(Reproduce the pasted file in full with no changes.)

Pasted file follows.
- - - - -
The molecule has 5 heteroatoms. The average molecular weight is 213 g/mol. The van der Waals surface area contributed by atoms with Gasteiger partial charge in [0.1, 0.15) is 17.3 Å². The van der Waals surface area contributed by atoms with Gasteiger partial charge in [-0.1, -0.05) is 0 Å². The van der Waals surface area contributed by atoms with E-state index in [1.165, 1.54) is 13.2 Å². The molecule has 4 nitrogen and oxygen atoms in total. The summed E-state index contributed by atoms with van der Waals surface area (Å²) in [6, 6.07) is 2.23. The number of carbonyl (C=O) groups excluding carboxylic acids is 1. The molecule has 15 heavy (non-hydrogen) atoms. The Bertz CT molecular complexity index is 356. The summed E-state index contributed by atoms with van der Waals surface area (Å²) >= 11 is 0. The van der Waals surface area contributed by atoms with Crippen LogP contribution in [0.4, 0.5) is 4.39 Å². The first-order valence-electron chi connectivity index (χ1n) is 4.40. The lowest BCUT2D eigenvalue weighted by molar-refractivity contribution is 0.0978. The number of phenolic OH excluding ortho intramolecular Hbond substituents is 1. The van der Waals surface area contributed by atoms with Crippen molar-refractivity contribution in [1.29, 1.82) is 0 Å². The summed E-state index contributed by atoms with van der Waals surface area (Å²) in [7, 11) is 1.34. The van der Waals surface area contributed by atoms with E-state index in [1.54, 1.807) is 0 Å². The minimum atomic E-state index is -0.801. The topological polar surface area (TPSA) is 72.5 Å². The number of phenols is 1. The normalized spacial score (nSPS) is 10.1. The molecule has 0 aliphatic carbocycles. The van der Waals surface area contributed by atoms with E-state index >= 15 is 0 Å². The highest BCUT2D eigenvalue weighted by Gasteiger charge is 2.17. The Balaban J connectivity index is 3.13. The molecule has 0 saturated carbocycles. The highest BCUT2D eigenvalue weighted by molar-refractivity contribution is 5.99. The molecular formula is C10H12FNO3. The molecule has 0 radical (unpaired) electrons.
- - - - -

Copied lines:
The molecule has 5 heteroatoms. The average molecular weight is 213 g/mol. The van der Waals surface area contributed by atoms with Gasteiger partial charge in [0.1, 0.15) is 17.3 Å². The van der Waals surface area contributed by atoms with Gasteiger partial charge in [-0.1, -0.05) is 0 Å². The van der Waals surface area contributed by atoms with E-state index in [1.165, 1.54) is 13.2 Å². The molecule has 4 nitrogen and oxygen atoms in total. The summed E-state index contributed by atoms with van der Waals surface area (Å²) in [6, 6.07) is 2.23. The number of carbonyl (C=O) groups excluding carboxylic acids is 1. The molecule has 15 heavy (non-hydrogen) atoms. The Bertz CT molecular complexity index is 356. The summed E-state index contributed by atoms with van der Waals surface area (Å²) >= 11 is 0. The van der Waals surface area contributed by atoms with Crippen LogP contribution in [0.4, 0.5) is 4.39 Å². The first-order valence-electron chi connectivity index (χ1n) is 4.40. The lowest BCUT2D eigenvalue weighted by molar-refractivity contribution is 0.0978. The number of phenolic OH excluding ortho intramolecular Hbond substituents is 1. The van der Waals surface area contributed by atoms with Crippen molar-refractivity contribution in [1.29, 1.82) is 0 Å². The summed E-state index contributed by atoms with van der Waals surface area (Å²) in [7, 11) is 1.34. The van der Waals surface area contributed by atoms with E-state index in [1.54, 1.807) is 0 Å². The minimum atomic E-state index is -0.801. The topological polar surface area (TPSA) is 72.5 Å². The number of phenols is 1. The normalized spacial score (nSPS) is 10.1. The molecule has 0 aliphatic carbocycles. The van der Waals surface area contributed by atoms with E-state index >= 15 is 0 Å². The highest BCUT2D eigenvalue weighted by Gasteiger charge is 2.17. The Balaban J connectivity index is 3.13. The molecule has 0 saturated carbocycles. The highest BCUT2D eigenvalue weighted by molar-refractivity contribution is 5.99. The molecular formula is C10H12FNO3. The molecule has 0 radical (unpaired) electrons.